Why have the owners of this Best Western hotel chosen the American spelling of licence?

 Check any English, not American, dictionary, and you will find that it should be called Poetic Licence Bar. No doubt it’s just a question of time before the Empire Theatre becomes Empire Theater, colour becomes color, aluminium becomes aluminum, flavour becomes flavor etc – you get the drift.

 I’m glad I’m on my way out.

Clare Mont,



This city is dire need of public toilets

SUNDERLAND doesn’t need a ferry. What it does need is a public convenience, inside or directly outside of the central railway station, and open around the clock.

 Where would the general public go to relieve themselves if The Bridges was closed in the event of a fire or a bomb scare?

 If there was a fight or murder in The Bridges toilets, or someone found dead in a toilet cubicle, wouldn’t the police/forensics close the toilets off to the public?

 The Metro has two sets of toilets, as does Newcastle’s Eldon Square. Even Hartlepool’s version of The Bridges has two pairs of toilets.

 Sunderland is a city, what other city has no toilet in its main railway station? This is 2015 not 1520.

 What happens when there is a big event or gathering in the new Keel Line Square? Will there be any toilets there or will old ladies and young women with pushchairs and toddlers be expected to visit the nearest pub?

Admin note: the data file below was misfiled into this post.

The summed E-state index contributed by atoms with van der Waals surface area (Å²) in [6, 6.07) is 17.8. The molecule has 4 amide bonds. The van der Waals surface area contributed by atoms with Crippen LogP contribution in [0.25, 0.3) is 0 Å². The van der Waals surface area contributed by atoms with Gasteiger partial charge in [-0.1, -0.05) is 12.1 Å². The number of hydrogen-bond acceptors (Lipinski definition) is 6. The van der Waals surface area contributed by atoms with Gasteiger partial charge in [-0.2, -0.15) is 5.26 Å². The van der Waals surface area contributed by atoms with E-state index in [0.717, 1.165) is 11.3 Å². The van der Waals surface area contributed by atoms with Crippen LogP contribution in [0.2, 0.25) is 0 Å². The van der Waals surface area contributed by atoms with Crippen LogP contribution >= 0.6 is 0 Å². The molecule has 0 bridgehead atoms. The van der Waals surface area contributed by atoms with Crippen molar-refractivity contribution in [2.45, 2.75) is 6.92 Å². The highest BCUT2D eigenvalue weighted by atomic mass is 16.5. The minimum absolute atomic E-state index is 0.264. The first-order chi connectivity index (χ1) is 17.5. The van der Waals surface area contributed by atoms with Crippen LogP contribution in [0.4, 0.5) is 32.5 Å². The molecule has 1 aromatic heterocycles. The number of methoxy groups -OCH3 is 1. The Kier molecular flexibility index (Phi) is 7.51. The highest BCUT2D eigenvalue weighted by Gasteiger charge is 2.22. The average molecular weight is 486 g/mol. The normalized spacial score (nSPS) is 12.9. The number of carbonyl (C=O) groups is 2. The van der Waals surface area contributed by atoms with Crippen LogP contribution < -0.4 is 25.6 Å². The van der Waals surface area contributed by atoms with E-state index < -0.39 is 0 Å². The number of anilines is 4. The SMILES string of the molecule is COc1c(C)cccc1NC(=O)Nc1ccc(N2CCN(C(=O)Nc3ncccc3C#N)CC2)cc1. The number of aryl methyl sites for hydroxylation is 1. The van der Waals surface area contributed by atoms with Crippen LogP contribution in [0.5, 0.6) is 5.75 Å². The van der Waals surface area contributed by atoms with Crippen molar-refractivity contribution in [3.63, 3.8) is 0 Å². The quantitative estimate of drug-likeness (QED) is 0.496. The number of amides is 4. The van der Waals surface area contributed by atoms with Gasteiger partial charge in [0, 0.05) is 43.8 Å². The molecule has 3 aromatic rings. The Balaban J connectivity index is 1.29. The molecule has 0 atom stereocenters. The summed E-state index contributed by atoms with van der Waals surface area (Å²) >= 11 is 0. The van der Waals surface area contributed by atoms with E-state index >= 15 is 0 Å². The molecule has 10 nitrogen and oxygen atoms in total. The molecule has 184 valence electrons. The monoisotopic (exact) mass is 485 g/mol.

Apparently, the council is trying to organise a tall ships race to take place in the near future.

What’s the betting that on the day of the tall ships race, all that turns up is half a dozen oil rigs and a few floating cranes.

R Tomlinson,


Parking charges killing city centres

REGARDING the Government’s statement that motorists will be allowed 10 minutes for overstaying at a car park, I am afraid this concession has come a little late.

 Towns and cities are awash with empty and closed down shops due mostly to the economic crisis but also partly, I believe, to councils’ draconian parking regimes.

 Fines of £30 and over for being a couple of minutes late in returning to a car, and traffic wardens giving no leniency at all resulted in me shopping at out of town retail parks where parking is mostly free and otherwise with a generous time limit. Other shopping is done on the internet.

 I often wonder if some brave council had offered totally free parking at all times, if shops would have fared better.

M Short


Daffodils in the park

Daffodils in Mowbray Park are there for everyone to smell and see. They grow wild in the fields, the woods amongst the trees.

The flower is bright yellow, the leaves a vivid green, growing wild in Mowbray Park, a sight that must be seen.

Mowbray Park is in a beautiful spot where you can sit or stroll and think of times you thought you had forgot.

The daffodils growing up around the trees, swaying gently in the breeze, to hear the birds whistling up in the trees, makes you feel so much at ease.

You don’t have to be a millionaire to enjoy nature’s natural beauty and clean fresh air.

It is all here amongst the branches of the trees swaying gently in the breeze.

To stroll through Mowbray Park amongst the daffodils, ducks, birds and trees, makes you feel so very relaxed and pleased, I pray this scene will last for ever, at this moment of time it is my great pleasure.

Wilf Matthews,